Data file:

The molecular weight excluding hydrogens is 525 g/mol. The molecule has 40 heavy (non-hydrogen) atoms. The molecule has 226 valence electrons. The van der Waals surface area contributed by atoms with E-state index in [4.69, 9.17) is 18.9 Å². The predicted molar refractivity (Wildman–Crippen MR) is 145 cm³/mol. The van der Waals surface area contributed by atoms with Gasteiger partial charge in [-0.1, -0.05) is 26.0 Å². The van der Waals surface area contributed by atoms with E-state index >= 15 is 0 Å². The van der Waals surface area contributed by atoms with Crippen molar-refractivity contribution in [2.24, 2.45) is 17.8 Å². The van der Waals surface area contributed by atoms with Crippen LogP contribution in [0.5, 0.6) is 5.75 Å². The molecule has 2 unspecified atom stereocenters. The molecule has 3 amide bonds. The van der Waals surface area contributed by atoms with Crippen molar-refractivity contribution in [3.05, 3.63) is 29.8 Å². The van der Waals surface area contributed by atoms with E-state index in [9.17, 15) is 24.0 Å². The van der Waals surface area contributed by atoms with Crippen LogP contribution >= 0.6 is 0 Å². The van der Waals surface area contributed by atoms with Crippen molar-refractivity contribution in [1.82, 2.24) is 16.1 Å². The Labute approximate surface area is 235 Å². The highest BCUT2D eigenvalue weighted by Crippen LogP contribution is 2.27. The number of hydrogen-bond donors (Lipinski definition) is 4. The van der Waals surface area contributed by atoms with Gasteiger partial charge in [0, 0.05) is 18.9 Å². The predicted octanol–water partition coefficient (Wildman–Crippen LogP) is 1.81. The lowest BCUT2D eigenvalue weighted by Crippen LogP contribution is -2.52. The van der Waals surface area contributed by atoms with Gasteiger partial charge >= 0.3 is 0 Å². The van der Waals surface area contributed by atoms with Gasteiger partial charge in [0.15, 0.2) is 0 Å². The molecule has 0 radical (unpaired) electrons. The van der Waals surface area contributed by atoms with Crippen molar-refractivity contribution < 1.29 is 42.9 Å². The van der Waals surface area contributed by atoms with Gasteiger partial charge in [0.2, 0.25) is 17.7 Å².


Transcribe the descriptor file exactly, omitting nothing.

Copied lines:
The molecular weight excluding hydrogens is 525 g/mol. The molecule has 40 heavy (non-hydrogen) atoms. The molecule has 226 valence electrons. The van der Waals surface area contributed by atoms with E-state index in [4.69, 9.17) is 18.9 Å². The predicted molar refractivity (Wildman–Crippen MR) is 145 cm³/mol. The van der Waals surface area contributed by atoms with Gasteiger partial charge in [-0.1, -0.05) is 26.0 Å². The van der Waals surface area contributed by atoms with E-state index >= 15 is 0 Å². The van der Waals surface area contributed by atoms with Crippen molar-refractivity contribution in [2.24, 2.45) is 17.8 Å². The van der Waals surface area contributed by atoms with Crippen LogP contribution in [0.5, 0.6) is 5.75 Å². The molecule has 2 unspecified atom stereocenters. The molecule has 3 amide bonds. The van der Waals surface area contributed by atoms with Crippen molar-refractivity contribution in [3.05, 3.63) is 29.8 Å². The van der Waals surface area contributed by atoms with E-state index in [9.17, 15) is 24.0 Å². The van der Waals surface area contributed by atoms with Crippen LogP contribution >= 0.6 is 0 Å². The van der Waals surface area contributed by atoms with Crippen molar-refractivity contribution in [1.82, 2.24) is 16.1 Å². The Labute approximate surface area is 235 Å². The highest BCUT2D eigenvalue weighted by Crippen LogP contribution is 2.27. The number of hydrogen-bond donors (Lipinski definition) is 4. The van der Waals surface area contributed by atoms with Gasteiger partial charge in [0, 0.05) is 18.9 Å². The predicted octanol–water partition coefficient (Wildman–Crippen LogP) is 1.81. The lowest BCUT2D eigenvalue weighted by Crippen LogP contribution is -2.52. The van der Waals surface area contributed by atoms with Gasteiger partial charge >= 0.3 is 0 Å². The van der Waals surface area contributed by atoms with Gasteiger partial charge in [0.15, 0.2) is 0 Å². The molecule has 0 radical (unpaired) electrons. The van der Waals surface area contributed by atoms with Crippen molar-refractivity contribution < 1.29 is 42.9 Å². The van der Waals surface area contributed by atoms with Gasteiger partial charge in [0.2, 0.25) is 17.7 Å².